Blitzen Trapper’s more cohesive approach has yielded something that is becoming increasingly rare these days: An essential 13-song LP with no filler. There isn’t an extraneous verse, much less a superfluous track here. Though they have more clearly defined their shambolic Americana this time around, they still show great range and unpredictability with their songwriting. The harmony-laden, 40-second pastoral coda to “Love U” and the entirety of the drawling, honeyed pedal-steel showcase “Stolen Shoes & a Rifle” make a convincing argument that the dominant sound of Sub Pop in 2008 owes more to the country-rock poignancy of CSNY than the label’s punk past (see also: Fleet Foxes, Hardly Art’s Moondoggies). The first two and a half minutes of “Love U”, however, are a fuzzy, howling soup of reverberating guitars and jittery drum fills set amidst a molasses-slow dirge. And “Echo/Always On/EZ Con” pulls their organic, earnest sound into strange territory, bleeding a “See The Sky About to Rain”-like piano weeper into a brief, burbling mess of tech sounds that evolve into a funky disco strut. It is those sorts of unexpected flourishes that keep the album crackling with excitement and separate Blitzen Trapper from the rest of the bands that are trying their hands at a similar throwback sound.

It would have been hard to follow Wild Mountain Nation with anything as sprawling, expansive, or diverse, so Blitzen Trapper didn’t try. Instead, they settled down, focused, and managed to create something even better. This imaginative, heartfelt collection is more intimate than its predecessor, reveling less in boundless stylistic freedom and more in the creativity afforded by structure. Blitzen Trapper are no longer talented jacks-of-all-trades, but a master of one, and Furr is proof that this already-great band gets even better as they define themselves more specifically.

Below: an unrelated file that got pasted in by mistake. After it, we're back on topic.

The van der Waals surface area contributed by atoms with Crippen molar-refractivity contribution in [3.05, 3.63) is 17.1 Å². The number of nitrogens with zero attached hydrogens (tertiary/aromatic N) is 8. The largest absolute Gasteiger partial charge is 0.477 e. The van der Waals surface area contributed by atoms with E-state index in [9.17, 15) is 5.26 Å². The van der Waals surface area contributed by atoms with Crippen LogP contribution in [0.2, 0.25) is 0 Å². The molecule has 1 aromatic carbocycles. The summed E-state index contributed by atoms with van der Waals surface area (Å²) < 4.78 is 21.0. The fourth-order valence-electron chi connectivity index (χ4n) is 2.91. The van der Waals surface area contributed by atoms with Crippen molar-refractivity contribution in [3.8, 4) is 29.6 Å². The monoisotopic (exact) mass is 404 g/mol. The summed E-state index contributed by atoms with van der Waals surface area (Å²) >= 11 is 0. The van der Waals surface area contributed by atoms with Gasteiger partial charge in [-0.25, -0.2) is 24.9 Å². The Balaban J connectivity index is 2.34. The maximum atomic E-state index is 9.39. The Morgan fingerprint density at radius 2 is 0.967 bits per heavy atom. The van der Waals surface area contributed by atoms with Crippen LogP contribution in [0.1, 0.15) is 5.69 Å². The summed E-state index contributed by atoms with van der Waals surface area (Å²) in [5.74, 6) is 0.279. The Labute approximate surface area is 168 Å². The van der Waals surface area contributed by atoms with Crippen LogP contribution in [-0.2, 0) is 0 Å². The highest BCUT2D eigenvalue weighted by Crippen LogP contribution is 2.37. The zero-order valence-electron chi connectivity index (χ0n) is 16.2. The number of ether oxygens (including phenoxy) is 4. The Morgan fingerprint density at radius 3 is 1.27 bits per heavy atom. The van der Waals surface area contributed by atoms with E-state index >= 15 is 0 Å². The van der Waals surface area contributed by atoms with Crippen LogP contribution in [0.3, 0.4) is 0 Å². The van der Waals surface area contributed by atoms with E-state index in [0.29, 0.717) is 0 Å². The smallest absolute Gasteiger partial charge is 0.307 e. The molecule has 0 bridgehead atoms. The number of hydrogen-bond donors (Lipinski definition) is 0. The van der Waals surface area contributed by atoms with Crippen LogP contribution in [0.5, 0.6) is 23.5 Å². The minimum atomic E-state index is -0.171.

Review from NoCountryforNewNashville.
It was Liz Cooper & The Stampede’s turn to put it down. This version of their lineup was a three piece, and I was immediately struck by how full and tight their sound was; chilled out psychedelic work, with tasty elements of jam mixed in for good measure. Liz is a super talented player, and was orchestrating the arrangements in this wonderful laissez faire yet intentional manner that was cool to watch; in complete control, while still keeping the jam fluid. By the last song of their set, they were completely in the zone, until their time came to an end. It was obvious they could have gone for at least another thirty minutes… or more! I look forward to seeing them again in the future, when they can keep the vibes going even longer.


Message from Tom Kitty Oliver:

“I’ve got a new single, ‘Know Everybody You Meet’. You can stream it now on @spotify , at the link below. The song is about discovering the divine within all: ‘God is Love, You are Love, We are Love, Love is Everything’. Special thanks to @matjownz who helped to bring it together, and channeled that ‘Kenny Buttrey’ feel. Also, I’m singing .”